So if we are going to help the banks reduce their debt and free up the financial system then make it a condition that no lender can charge more than 5% above base. It would swiftly free up my money and the massive burden that people like I are under just to stand still. This alone would probably inject money into the economy and reduce business and personal failiure, which I am currently considering.

  • Comment number 80.

    There is one big thing about this crisis which I do not come near to understanding. What is all this about the banks lending to each other on a big scale - surely if they are all doing it all the time nobody, in effect, is lending anything to anybody because it all cancels out except at the margins. Are the margins (the differences between the amount borrowed and lent by a bank) simply enormous or is the interbank lending simply some scary way of "inventing" money. An explanation from someone would be much appreciated. I have to say that the more one learns about the current fiasco the more like fairyland it becomes - and no wonder it has all collapsed. Irresponsible is hardly a strong enough word. Complete and utter disregard of ones fellow citizens is nearer the mark.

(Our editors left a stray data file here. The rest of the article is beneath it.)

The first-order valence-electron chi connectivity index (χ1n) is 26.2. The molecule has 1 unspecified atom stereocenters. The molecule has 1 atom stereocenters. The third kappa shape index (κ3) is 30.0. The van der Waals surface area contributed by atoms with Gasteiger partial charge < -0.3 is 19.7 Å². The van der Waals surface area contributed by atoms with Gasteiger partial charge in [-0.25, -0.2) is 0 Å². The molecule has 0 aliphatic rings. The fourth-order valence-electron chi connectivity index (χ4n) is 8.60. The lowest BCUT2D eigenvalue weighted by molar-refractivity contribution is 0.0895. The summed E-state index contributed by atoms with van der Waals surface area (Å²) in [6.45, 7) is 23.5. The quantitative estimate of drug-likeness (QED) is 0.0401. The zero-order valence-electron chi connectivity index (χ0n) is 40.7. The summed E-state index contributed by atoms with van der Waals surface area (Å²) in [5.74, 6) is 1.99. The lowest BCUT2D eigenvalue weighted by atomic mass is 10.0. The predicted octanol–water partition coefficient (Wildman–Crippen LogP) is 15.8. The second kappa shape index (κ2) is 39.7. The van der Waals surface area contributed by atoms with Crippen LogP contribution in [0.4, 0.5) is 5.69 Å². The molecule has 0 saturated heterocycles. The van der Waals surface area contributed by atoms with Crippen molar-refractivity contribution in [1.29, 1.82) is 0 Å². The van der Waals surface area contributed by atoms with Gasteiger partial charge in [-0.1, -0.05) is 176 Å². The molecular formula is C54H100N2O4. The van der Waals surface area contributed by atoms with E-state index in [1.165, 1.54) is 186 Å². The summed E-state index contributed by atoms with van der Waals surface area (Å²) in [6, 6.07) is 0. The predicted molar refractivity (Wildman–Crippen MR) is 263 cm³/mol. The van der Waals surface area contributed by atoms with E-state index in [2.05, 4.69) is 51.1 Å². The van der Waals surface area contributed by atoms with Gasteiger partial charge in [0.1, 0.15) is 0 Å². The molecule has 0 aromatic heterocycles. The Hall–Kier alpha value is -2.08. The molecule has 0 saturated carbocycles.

BBC © 2014 The BBC is not responsible for the content of external sites. Read more.

This page is best viewed in an up-to-date web browser with style sheets (CSS) enabled. While you will be able to view the content of this page in your current browser, you will not be able to get the full visual experience. Please consider upgrading your browser software or enabling style sheets (CSS) if you are able to do so.